acl_get_file man page on Archlinux

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ACL_GET_FILE(3)		 BSD Library Functions Manual	       ACL_GET_FILE(3)

     acl_get_file — get an ACL by filename

     Linux Access Control Lists library (libacl, -lacl).

     #include <sys/types.h>
     #include <sys/acl.h>

     acl_get_file(const char *path_p, acl_type_t type);

     The acl_get_file() function retrieves the access ACL associated with a
     file or directory, or the default ACL associated with a directory. The
     pathname for the file or directory is pointed to by the argument path_p.
     The ACL is placed into working storage and acl_get_file() returns a
     pointer to that storage.

     In order to read an ACL from an object, a process must have read access
     to the object's attributes.

     The value of the argument type is used to indicate whether the access ACL
     or the default ACL associated with path_p is returned. If type is
     ACL_TYPE_ACCESS, the access ACL of path_p is returned. If type is
     ACL_TYPE_DEFAULT, the default ACL of path_p is returned. If type is
     ACL_TYPE_DEFAULT and no default ACL is associated with the directory
     path_p, then an ACL containing zero ACL entries is returned. If type
     specifies a type of ACL that cannot be associated with path_p, then the
     function fails.

     This function may cause memory to be allocated.  The caller should free
     any releasable memory, when the new ACL is no longer required, by calling
     acl_free(3) with the (void*)acl_t returned by acl_get_file() as an argu‐

     On success, this function returns a pointer to the working storage.  On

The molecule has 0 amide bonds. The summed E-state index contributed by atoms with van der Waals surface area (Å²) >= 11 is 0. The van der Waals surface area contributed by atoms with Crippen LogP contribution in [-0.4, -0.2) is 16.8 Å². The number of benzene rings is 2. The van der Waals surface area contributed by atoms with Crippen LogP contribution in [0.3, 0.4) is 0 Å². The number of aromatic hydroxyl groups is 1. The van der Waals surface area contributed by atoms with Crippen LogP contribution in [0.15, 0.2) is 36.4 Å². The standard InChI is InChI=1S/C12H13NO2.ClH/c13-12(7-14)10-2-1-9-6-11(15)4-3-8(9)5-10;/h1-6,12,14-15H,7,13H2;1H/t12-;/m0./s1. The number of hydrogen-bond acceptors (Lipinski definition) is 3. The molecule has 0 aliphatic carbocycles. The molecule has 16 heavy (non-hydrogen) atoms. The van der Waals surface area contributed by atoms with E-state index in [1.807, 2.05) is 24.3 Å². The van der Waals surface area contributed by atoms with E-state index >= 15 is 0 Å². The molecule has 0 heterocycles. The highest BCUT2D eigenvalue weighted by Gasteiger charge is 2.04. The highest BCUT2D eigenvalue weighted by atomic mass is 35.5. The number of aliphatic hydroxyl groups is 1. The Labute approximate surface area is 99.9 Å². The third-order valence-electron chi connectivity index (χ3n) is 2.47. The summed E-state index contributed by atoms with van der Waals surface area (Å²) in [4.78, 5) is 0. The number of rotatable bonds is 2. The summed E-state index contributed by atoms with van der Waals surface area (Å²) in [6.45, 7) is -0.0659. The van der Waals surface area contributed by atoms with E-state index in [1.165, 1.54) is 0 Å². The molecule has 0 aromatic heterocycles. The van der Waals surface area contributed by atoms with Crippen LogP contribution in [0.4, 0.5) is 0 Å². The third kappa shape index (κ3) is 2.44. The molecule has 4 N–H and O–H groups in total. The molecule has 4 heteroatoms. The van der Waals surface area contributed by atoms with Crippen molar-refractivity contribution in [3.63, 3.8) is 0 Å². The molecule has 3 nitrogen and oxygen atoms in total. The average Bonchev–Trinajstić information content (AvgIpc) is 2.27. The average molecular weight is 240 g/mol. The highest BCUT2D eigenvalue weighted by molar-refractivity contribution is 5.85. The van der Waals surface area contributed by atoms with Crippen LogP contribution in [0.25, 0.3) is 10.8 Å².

error, a value of (acl_t)NULL is returned, and errno is set appropri‐

     If any of the following conditions occur, the acl_get_file() function
     returns a value of (acl_t)NULL and sets errno to the corresponding value:

     [EACCES]		Search permission is denied for a component of the
			path prefix or the object exists and the process does
			not have appropriate access rights.

			Argument type specifies a type of ACL that cannot be
			associated with path_p.

     [EINVAL]		The argument type is not ACL_TYPE_ACCESS or

     [ENAMETOOLONG]	The length of the argument path_p is too long.

     [ENOENT]		The named object does not exist or the argument path_p
			points to an empty string.

     [ENOMEM]		The ACL working storage requires more memory than is
			allowed by the hardware or system-imposed memory man‐
			agement constraints.

     [ENOTDIR]		A component of the path prefix is not a directory.

     [ENOTSUP]		The file system on which the file identified by path_p
			is located does not support ACLs, or ACLs are dis‐

     IEEE Std 1003.1e draft 17 (“POSIX.1e”, abandoned)

     acl_free(3), acl_get_entry(3), acl_get_fd(3), acl_set_file(3), acl(5)

     Derived from the FreeBSD manual pages written by Robert N M Watson
     ⟨⟩, and adapted for Linux by Andreas Gruenbacher

Linux ACL			March 23, 2002			     Linux ACL

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